Congenital Anomalies Newsletter Cork Kerry Vol Issue

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					                                        Congenital Anomalies
                                            Cork & Kerry
                                                  Volume 3, Issue 1, 2010

   In this                                  EUROCAT Special Report: The Status of Health in the European Union:
                                                        Congenital Malformations (June 2009)
                                       Trends in congenital anomalies are reviewed in a recent EUROCAT Special Report. There
    Thestatus of
                                       has been a slight increase in the prevalence of all congenital anomalies since the mid-1990s.
     health in the
                                       This increase has been due in part to an increase in congenital heart disease (CHD).
                                       Improvements in data quality and increases in risk factors contribute. Prevalence of Down
     Union:                            syndrome has increased due to the increase in the average maternal age in Europe. A strong
     Congenital                        increase in gastroschisis prevalence has occurred in Europe and elsewhere; the reasons for this
     Malformations                     are not fully understood.
                                       Prenatal screening, and the proportion of cases diagnosed prenatally, varies in Europe.
                                       Prenatal diagnosis can improve survival in some cases.
    Epidemiology

     2004 and                          The cause of the majority of cases of congenital anomaly is unknown but is suspected to result
                                       from a combination of environmental and genetic factors. A chromosomal abnormality is
     2005 Cork &
                                       found in 15% of cases, in addition <5% can be attributed to a known single gene mutation and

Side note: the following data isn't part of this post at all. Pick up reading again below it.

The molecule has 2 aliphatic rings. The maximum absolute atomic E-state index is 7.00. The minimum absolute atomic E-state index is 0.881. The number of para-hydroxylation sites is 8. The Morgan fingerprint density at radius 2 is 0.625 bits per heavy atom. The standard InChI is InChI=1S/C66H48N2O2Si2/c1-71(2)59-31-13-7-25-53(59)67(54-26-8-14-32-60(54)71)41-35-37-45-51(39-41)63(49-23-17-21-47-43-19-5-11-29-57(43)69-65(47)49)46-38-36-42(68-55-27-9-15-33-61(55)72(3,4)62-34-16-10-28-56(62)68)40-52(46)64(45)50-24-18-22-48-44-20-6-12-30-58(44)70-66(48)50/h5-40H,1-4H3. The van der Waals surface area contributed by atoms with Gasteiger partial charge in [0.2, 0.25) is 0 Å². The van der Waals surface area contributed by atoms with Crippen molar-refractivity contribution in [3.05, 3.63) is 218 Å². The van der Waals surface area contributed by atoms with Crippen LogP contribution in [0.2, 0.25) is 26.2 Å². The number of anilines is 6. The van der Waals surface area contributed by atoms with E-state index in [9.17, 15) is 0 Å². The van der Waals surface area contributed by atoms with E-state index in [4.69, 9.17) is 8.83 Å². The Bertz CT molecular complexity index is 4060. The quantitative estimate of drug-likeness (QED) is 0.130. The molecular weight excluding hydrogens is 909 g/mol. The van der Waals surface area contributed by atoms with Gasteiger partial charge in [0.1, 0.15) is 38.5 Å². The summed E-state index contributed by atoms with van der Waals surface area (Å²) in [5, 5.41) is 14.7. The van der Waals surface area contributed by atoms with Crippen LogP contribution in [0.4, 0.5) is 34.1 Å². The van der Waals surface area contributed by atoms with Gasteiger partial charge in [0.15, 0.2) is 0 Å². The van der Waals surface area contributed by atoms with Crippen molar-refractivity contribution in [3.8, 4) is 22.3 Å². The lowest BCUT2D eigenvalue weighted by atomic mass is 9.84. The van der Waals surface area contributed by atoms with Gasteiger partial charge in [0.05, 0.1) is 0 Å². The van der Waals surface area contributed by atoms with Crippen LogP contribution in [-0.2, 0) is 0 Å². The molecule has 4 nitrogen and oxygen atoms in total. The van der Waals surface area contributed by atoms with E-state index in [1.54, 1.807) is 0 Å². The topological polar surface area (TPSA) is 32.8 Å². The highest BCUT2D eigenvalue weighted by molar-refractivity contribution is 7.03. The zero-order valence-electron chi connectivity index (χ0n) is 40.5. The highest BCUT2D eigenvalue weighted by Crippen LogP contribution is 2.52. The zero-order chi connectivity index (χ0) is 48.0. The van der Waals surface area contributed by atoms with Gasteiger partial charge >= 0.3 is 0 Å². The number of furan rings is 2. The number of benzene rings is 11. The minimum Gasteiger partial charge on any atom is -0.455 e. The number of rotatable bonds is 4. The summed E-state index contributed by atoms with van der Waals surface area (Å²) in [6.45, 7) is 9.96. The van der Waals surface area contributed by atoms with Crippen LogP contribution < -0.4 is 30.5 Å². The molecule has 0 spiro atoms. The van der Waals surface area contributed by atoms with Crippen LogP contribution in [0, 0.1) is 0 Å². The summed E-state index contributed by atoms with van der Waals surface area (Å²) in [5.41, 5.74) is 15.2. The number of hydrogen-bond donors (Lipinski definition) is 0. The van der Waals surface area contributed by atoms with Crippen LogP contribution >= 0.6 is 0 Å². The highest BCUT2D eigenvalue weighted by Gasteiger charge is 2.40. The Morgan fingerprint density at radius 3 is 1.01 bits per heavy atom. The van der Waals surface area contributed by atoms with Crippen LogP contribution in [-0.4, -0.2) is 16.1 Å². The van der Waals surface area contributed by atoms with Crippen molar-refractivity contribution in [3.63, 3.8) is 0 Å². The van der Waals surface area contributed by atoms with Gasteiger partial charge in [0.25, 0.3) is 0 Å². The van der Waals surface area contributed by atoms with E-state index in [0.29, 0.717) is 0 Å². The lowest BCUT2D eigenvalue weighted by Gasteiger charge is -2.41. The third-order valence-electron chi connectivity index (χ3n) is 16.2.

Kerry data
                                       another <5% to exposure to a single environmental teratogen (such as drug taken during early
                                       pregnancy). Studies looking at socioeconomic differences have shown the importance of
                                       environmental factors. Genetic susceptibility to these factors is likely to vary in the
    Congenital
     Heart Defects
     in Europe,                         Low folic acid status in peri-conceptual period is an established risk factor for neural tube
     2000-2005                           defects (NTD). The fortification of a staple food with folic acid raises the preconception
                                         folate status of women and is a proven successful strategy to prevent NTD. The current
                                         approach, to recommend peri-conceptual folic acid supplementation is not effective.
    Valproic
             acid                       Epilepsy and diabetes are associated with an increased risk of congenital anomalies.
     in pregnancy                        Appropriate treatment can reduce this risk.
                                        Rubella vaccination prevents congenital rubella syndrome
Department of Public Health,
Health Service Executive,               Smoking, alcohol, and recreational drug (cocaine/solvent) use are harmful to the foetus,
Sarsfield House,                         particularly in early pregnancy.
Sarsfield Road,
Wilton,                                 Poor nutritional status may coexist and add to the risk from other risk factors
Cork.                                   Assisted reproductive technology (ART) has increased. There are concerns about
Tel:     021 4927601
Fax:     021 4346063                     congenital anomaly risk with the use of ART. Strict confidentiality in relation to ART has
Email:                        made it a difficult area to research.

                                        The evidence regarding risk associated with other chemicals is poor. A precautionary                approach is recommended.

Registry Staff:                        The total prevalence of major congenital anomalies recorded by EUROCAT between 2000
Dr Mary O’Mahony,
Specialist in Public Health Medicine
                                       and 2004 was 23.8 per 1,000 births (19.9 per 1,000 live births). The most commonly recorded
                                       anomalies were: congenital heart disease (6.4/1,000 births); chromosomal abnormalities
Ms B. Deasy/Ms A. Brennan
Public Health Surveillance Scientist   (3.36/1,000 births); and limb defects (3.6/1,000 births). The most common chromosomal
Ms Maria Ryan                          abnormality was Down syndrome (1.92/1,000 births).